At the recent “New Directions in Governance” meeting it was suggested that future meetings should bring governance advisors together with sector-specific colleagues. The different language we use in our respective disciplines is a serious barrier to taking forward an agenda of real importance and hence this message seemed particularly pertinent. I came to the meeting with a number of thoughts on how public finance management (PFM) rules often hinder health system performance, some of which I outline below.
Over the past three decades a major focus in low- and middle-income countries has been to seek new revenue sources for health services to overcome strict controls over the use of budget funds which were seen as inefficient but difficult to address. Community-based health insurance schemes have been widely introduced, as were patient user charges and payroll tax-funded social health insurance schemes. These various developments reflected a belief that governments were unlikely to increase funding to health, or to introduce the flexibility in budget funds required to incentivize improvements in service delivery.
Emerging market multinationals (EMMs) have become increasingly salient players in global markets. In 2013, one out of every three dollars invested abroad originated from multinationals in emerging economies.
Up until now, we have had a limited understanding of the characteristics, motivations, and strategies of these firms. Why do EMMs decide to invest abroad? In which markets do they concentrate their investments and why? And how do their strategies and needs compare to those of traditional multinationals from developed countries?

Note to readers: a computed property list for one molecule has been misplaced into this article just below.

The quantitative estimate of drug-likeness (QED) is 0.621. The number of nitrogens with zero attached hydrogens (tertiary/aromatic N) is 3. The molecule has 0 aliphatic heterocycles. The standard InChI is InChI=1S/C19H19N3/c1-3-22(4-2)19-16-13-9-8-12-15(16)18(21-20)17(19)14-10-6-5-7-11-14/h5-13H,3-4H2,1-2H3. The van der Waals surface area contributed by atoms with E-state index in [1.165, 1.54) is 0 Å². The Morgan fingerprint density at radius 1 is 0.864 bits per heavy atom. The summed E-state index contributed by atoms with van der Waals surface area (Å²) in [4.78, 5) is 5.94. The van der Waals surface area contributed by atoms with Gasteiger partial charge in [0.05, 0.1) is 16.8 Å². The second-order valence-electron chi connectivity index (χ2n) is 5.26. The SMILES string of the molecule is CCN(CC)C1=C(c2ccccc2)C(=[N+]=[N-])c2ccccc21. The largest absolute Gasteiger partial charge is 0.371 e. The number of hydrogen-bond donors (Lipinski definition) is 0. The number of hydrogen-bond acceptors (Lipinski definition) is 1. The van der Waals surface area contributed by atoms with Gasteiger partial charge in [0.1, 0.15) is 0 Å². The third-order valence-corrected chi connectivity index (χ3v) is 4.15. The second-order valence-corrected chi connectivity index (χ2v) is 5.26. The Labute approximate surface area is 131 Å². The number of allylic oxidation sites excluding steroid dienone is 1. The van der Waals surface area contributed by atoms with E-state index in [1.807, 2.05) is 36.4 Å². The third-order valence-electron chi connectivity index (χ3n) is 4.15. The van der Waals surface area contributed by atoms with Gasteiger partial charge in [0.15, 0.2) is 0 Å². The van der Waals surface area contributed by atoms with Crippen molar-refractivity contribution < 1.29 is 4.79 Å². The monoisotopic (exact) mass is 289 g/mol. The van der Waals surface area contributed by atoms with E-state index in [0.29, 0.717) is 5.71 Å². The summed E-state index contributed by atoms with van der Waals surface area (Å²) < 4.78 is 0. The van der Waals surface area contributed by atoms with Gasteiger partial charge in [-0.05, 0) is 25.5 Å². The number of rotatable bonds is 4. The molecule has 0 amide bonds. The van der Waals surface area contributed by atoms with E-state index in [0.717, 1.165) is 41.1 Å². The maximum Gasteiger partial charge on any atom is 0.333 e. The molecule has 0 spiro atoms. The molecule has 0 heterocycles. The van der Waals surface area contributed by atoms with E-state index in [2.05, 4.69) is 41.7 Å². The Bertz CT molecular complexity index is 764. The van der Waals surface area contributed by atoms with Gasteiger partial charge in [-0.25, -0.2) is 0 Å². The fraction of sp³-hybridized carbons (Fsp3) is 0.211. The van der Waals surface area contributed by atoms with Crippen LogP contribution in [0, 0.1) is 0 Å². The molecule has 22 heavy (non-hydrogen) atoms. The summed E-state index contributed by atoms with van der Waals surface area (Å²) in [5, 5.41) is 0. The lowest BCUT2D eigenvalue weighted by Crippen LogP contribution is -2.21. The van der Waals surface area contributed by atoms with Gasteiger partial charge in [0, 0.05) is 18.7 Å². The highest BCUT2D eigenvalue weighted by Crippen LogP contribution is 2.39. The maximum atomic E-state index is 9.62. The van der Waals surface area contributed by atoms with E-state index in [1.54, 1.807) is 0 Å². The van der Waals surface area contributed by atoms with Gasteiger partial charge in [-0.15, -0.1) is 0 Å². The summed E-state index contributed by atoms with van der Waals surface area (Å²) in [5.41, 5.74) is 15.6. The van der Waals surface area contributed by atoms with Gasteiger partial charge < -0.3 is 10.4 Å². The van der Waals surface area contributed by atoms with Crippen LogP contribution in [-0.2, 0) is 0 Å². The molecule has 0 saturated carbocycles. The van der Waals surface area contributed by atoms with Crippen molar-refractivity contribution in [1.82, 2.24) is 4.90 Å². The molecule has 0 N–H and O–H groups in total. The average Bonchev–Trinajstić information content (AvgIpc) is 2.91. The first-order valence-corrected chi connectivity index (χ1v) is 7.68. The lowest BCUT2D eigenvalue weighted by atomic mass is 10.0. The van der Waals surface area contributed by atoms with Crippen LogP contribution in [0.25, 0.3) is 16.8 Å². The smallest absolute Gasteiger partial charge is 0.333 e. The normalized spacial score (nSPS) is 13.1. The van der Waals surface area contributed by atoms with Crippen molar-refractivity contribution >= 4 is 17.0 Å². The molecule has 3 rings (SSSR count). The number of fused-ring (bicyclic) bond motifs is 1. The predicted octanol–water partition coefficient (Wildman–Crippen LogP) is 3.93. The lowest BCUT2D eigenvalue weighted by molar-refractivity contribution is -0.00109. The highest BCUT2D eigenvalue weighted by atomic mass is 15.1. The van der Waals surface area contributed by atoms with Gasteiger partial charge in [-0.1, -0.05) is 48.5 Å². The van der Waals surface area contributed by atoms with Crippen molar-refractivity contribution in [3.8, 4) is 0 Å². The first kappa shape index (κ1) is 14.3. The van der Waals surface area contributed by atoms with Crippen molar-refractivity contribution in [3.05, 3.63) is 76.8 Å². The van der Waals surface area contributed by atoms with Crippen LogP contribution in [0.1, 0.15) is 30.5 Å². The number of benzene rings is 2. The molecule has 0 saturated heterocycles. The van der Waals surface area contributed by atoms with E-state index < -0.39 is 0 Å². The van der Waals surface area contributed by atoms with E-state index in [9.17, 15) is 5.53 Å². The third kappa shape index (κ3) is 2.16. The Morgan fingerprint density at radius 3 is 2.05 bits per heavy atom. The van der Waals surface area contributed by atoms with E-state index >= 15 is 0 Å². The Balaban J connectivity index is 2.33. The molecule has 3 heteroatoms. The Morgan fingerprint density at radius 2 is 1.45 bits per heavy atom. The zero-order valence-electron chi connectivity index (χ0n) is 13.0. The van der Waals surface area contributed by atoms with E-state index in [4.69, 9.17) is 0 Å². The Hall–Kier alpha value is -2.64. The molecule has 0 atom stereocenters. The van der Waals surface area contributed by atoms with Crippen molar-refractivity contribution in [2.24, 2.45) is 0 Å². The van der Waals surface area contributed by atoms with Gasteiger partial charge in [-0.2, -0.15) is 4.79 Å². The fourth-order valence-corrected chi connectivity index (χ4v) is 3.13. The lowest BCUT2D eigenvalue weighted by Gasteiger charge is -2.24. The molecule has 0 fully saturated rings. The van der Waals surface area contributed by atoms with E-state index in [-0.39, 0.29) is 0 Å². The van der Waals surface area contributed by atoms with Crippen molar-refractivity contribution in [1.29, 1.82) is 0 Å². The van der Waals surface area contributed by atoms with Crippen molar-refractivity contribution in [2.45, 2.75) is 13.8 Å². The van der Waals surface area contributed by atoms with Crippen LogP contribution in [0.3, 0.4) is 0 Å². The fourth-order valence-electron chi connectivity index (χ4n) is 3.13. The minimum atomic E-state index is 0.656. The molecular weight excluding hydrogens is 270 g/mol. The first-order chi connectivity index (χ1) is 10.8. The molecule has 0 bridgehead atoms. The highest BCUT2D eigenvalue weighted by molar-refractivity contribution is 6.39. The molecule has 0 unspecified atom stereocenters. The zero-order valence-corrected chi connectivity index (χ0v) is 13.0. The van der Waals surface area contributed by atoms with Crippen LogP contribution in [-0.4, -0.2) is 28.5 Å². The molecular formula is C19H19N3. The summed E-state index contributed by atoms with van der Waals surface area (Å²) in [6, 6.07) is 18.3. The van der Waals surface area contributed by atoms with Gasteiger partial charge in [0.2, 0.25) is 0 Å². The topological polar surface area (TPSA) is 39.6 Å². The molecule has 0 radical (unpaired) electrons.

In a book we will launch tomorrow at the World Bank, “New Voices in Investment,” we address these questions using a World Bank and UNIDO-funded survey of 713 firms from four emerging economies: Brazil, India, Korea, and South Africa.
- Emerging Markets
- Emerging Economies
- cross-border investment
- foreign direct investment
- Public Sector and Governance
- Private Sector Development
- Law and Regulation
- Global Economy
- Financial Sector
- The World Region
- South Asia
- Middle East and North Africa
- Latin America & Caribbean
- Europe and Central Asia
- East Asia and Pacific
For many people, "the cloud" is a nebulous term, but it simply refers to software and services that operate on the Internet instead of directly on a computer. Dropbox, Netflix, Flickr, Google Drive, and Microsoft Office 365 (a/k/a Outlook) are all cloud services-- they do not need to be installed on a computer.
According to a report by Gartner, one third of digital data will be in the cloud by 2016. Cloud computing is an attractive option for many entrepreneurs, businesses, and governments in developing countries that seek to service large populations but which require an alternative to heavy ICT infrastructure. Moreover, as mobile apps and PC software are increasingly tied to the cloud, its adoption is likely to increase.